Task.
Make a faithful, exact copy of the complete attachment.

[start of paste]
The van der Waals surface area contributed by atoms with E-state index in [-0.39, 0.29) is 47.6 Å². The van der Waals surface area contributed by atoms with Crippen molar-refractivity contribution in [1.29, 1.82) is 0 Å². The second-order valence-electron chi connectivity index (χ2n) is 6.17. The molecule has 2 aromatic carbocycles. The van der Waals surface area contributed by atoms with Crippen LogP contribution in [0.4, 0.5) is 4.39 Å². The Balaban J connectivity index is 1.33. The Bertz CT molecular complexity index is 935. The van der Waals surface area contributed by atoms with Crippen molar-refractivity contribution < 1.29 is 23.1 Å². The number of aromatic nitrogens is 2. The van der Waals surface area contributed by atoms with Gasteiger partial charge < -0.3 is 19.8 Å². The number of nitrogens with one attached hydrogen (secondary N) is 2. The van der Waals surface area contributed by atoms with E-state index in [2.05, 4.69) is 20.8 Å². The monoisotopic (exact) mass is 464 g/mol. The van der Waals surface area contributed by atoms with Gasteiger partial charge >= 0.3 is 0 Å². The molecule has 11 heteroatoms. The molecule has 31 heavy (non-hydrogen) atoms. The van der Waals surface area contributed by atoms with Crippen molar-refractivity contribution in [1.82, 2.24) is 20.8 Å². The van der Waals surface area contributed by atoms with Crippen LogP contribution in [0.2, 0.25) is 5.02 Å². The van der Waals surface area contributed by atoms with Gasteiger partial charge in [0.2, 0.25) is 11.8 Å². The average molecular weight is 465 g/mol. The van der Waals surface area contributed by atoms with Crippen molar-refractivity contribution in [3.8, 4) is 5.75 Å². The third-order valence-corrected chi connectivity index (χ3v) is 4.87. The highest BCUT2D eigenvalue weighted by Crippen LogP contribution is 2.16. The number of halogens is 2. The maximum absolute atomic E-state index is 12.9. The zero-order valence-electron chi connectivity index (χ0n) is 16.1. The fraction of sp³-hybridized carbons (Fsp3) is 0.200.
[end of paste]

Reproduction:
The van der Waals surface area contributed by atoms with E-state index in [-0.39, 0.29) is 47.6 Å². The van der Waals surface area contributed by atoms with Crippen molar-refractivity contribution in [1.29, 1.82) is 0 Å². The second-order valence-electron chi connectivity index (χ2n) is 6.17. The molecule has 2 aromatic carbocycles. The van der Waals surface area contributed by atoms with Crippen LogP contribution in [0.4, 0.5) is 4.39 Å². The Balaban J connectivity index is 1.33. The Bertz CT molecular complexity index is 935. The van der Waals surface area contributed by atoms with Crippen molar-refractivity contribution < 1.29 is 23.1 Å². The number of aromatic nitrogens is 2. The van der Waals surface area contributed by atoms with Gasteiger partial charge < -0.3 is 19.8 Å². The number of nitrogens with one attached hydrogen (secondary N) is 2. The van der Waals surface area contributed by atoms with E-state index in [2.05, 4.69) is 20.8 Å². The monoisotopic (exact) mass is 464 g/mol. The van der Waals surface area contributed by atoms with Gasteiger partial charge >= 0.3 is 0 Å². The molecule has 11 heteroatoms. The molecule has 31 heavy (non-hydrogen) atoms. The van der Waals surface area contributed by atoms with Crippen molar-refractivity contribution in [1.82, 2.24) is 20.8 Å². The van der Waals surface area contributed by atoms with Crippen LogP contribution in [0.2, 0.25) is 5.02 Å². The van der Waals surface area contributed by atoms with Gasteiger partial charge in [0.2, 0.25) is 11.8 Å². The average molecular weight is 465 g/mol. The van der Waals surface area contributed by atoms with Crippen molar-refractivity contribution in [3.8, 4) is 5.75 Å². The third-order valence-corrected chi connectivity index (χ3v) is 4.87. The highest BCUT2D eigenvalue weighted by Crippen LogP contribution is 2.16. The number of halogens is 2. The maximum absolute atomic E-state index is 12.9. The zero-order valence-electron chi connectivity index (χ0n) is 16.1. The fraction of sp³-hybridized carbons (Fsp3) is 0.200.